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Women's History Month

Women's History Month

Spring begins in March. Sort of. Or at least the desperate hope for blooming flowers, blue skies, and bright sunlight begins. St. Patrick’s Day occurs in March. But beneath the blatantly acknowledged events lies something that many people fail to even remember: Women’s History Month.

And if they remember it, they do not truly consider what it means. College freshman Melissa noted that Women’s History Month is something that is not often recognized by the general public. “Of course I remember the cliché comments thcat are made by commercials on TV stations…but then I thought about how many people generally think about Women’s History Month,” said Melissa. She added that everyone knows about other holidays and events, but many people forget about Women’s History Month. “Is it because people fail to realize that women have struggled in the past and are still struggling? Maybe it’s the underlying sexism that is predominant in today’s society,” suggested Melissa. 

Women have a deep history and though they did not have many rights, they still made vital contributions to society; they made the world the place it is today. And yet, that goes unacknowledged, possibly because of the role women were allowed to have in society in the past, or even the limited role women are still expected to have today. 

High school senior Emily believes raising awareness for women’s history is important. “I think a lot of times in books and classes, we don’t do justice to women… women of all different eras did something worth noting, but people aren’t willing to dig deep enough,” said Emily. In history classes, we study a few women who made very significant contributions to the world. However, we learn less about the everyday lives of women. We learn less about what they had to go through. We learn less about how the average women were repressed in society. They were here, on this Earth; they were part of something.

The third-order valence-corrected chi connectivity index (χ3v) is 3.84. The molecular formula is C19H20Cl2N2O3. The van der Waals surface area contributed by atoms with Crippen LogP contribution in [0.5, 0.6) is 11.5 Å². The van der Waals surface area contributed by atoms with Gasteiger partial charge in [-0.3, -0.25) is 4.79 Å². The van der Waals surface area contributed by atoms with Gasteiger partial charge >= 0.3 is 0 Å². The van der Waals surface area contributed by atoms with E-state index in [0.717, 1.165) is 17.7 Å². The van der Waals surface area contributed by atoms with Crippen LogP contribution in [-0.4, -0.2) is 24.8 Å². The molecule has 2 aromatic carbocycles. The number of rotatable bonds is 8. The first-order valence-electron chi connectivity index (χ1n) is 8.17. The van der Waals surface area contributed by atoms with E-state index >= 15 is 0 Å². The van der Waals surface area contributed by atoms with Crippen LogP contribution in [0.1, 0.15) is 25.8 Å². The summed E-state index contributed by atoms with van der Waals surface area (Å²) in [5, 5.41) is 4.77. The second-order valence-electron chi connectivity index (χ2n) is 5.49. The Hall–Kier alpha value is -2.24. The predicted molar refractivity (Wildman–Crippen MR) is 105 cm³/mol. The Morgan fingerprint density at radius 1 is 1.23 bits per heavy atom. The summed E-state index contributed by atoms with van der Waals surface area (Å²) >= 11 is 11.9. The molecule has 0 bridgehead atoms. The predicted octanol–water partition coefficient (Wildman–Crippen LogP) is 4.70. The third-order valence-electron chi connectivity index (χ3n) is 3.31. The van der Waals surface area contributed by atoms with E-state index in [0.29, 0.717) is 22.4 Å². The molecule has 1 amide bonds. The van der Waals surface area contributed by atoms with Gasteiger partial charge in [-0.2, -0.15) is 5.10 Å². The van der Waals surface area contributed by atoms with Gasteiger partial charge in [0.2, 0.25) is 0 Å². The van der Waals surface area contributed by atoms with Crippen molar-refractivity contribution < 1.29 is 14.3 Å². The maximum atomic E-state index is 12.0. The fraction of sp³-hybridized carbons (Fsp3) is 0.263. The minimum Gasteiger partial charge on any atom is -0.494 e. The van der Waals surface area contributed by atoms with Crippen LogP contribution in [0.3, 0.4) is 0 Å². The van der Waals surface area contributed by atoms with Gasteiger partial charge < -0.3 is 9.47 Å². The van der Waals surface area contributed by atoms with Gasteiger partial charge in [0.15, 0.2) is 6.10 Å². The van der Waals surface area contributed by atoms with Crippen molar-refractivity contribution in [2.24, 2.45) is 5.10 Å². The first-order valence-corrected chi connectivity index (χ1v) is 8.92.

Women’s rights are still an issue, and to approach the issue, we must look at the past. “I think there are great women who have contributed a lot to society in the past but aren’t acknowledged for their great work. Most people know how women’s suffrage came to be but they don’t know the details behind it,” said Emily. “There are so many untold stories that are just waiting to be heard.” Emily does not believe that anything major necessarily needs to be done for Women’s History Month in schools, but she thinks videos and presentations that acknowledge more women in history would be useful. “It teaches [people] to look back at women’s history and be proud of what those women did. It shows the potential of all women and encourages women to keep moving forward in society,” said Emily. 

Furthermore, it shows people the importance of women in society. Women are not simply here, existing. Women changed the world, and continue to change the world. That is something that we should never just set aside, unacknowledged and uncharted. Maybe all of the details didn’t make it to the history books, but that doesn’t mean they aren’t important. Women’s history is part of the world’s history. Women’s history is part of everyone’s history. Women’s history is not just important for women; it’s important for everyone. 

Despite what society still seems to believe, women’s history is something that everyone should care about, not just for a month, but also for always.

Culture Profile: Rachel Tiet

Culture Profile: Rachel Tiet

Learning About 'Me'

Learning About 'Me'

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